Monday, November 4, arguments were made by BP to the Federal Appeals Court regarding last year’s initial approval of the Deepwater Horizon Settlement. The BP Settlement was put in place to compensate businesses and individuals along the Gulf Coast who took economic losses in relation to the oil spill.
What does the BP Settlement want to accomplish?
BP is trying to renege on the terms they originally agreed to, which would therefore put a total end to the settlement. This appeal is separate from a ruling made last month that is forcing BP and the Plaintiff Steering Committee to create new guidelines for the financial calculations of certain BP Settlement Business Claims. BP made this appeal because they believe that if the new calculation guidelines are not in their favor, the entire settlement should be thrown out.
The Arguments in Court
BP continues to claim that the current settlement terms are being misinterpreted by Judge Barbier and the Claims Administrator, Patrick Juneau. The Plaintiff Steering Committee, however, states that BP simply underestimated the actual costs of the settlement and the amount of claimants that would be eligible to file claims.
The judges handling the appeal gave no time frame on how soon they would issue a ruling. However, a lawyer for BP did mention that the judges may want to wait to make a decision until the new business claim calculations are agreed upon.
The Truth about the BP Settlement
Have there been claims that have been paid that did not deserve it? It is a possibility. The way the BP Settlement is set up, businesses need only exhibit a certain revenue pattern to prove their eligibility to receive compensation. Technically, a business that made more money in 2010 than in any other year could be eligible to receive compensation.
BP continues to claim there have been numerous fraudulent claims that have been filed. The way the settlement was set up may allow some claims to qualify even if their loss was not spill related. However, if the claims display the correct revenue pattern and are located within a designated economic loss zone, they qualify and there is nothing fraudulent about that. BP agreed to the initial terms and should have foreseen and properly estimated the true cost of the settlement.
We do not think it is fair for businesses that were not truly affected by the spill to receive compensation. Is it fair that businesses who actually made more money in 2010 have received settlements? We don’t think so. Should the calculation terms be re-reviewed? We think so, but we also think that the entire settlement should not be thrown out. The Deepwater Horizon Settlement is a major advancement to its predecessor The Gulf Coast Claims Facility. The parameters of the GCCF’s payouts were highly questionable, while the Deepwater Horizon Settlement guidelines are crystal clear.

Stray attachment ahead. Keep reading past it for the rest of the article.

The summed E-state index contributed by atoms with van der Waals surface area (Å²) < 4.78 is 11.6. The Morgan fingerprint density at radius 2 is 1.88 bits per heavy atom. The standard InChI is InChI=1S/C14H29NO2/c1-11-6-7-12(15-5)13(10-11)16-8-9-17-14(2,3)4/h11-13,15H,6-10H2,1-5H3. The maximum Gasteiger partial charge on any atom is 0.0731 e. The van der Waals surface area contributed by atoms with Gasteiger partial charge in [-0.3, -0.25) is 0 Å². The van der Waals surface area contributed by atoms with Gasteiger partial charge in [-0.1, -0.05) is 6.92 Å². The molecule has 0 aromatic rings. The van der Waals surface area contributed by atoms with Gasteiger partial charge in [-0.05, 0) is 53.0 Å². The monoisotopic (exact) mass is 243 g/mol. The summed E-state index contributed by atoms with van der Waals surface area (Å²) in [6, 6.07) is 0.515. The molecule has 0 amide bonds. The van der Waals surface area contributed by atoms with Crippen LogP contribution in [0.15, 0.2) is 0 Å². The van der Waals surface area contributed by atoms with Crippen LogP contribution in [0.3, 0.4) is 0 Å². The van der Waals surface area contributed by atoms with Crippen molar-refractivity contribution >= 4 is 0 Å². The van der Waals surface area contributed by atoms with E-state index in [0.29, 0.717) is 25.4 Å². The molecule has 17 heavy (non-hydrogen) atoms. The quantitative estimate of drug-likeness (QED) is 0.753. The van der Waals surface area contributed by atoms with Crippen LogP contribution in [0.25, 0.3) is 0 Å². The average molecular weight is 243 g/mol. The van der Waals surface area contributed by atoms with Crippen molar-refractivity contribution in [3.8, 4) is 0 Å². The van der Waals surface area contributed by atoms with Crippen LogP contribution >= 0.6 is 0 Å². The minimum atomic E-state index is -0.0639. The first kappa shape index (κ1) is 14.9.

What is the best option for all parties involved?
The Entire Deepwater Horizon Settlement should not come to an end. BP should be able to alter the business claim calculations to create more reasonable offers to claimants. There are still many eligible, legitimate claims that have yet to be paid. Completely abolishing the settlement makes it a lose-lose situation for everyone. We have faith that the courts will keep the settlement in place and correct the business calculation parameters to reach a happy medium between BP and the Plaintiff’s Steering Committee.
As always we are here to help you, the people of the Gulf. At the moment the future of business claims is up in the air until rulings are made in court. Most Individual, VoO and Seafood Compensation claims continue to move forward, while the processing of business claims has come to a temporary halt. We process claims for Attorney’s throughout the country and can help you receive the BP settlement you deserve. Call today if you would like to begin a claim or have questions on a claim you already have pending. We will do whatever we can to help. Check back frequently for the most recent news on the BP Settlement.
Written by: Britt Rader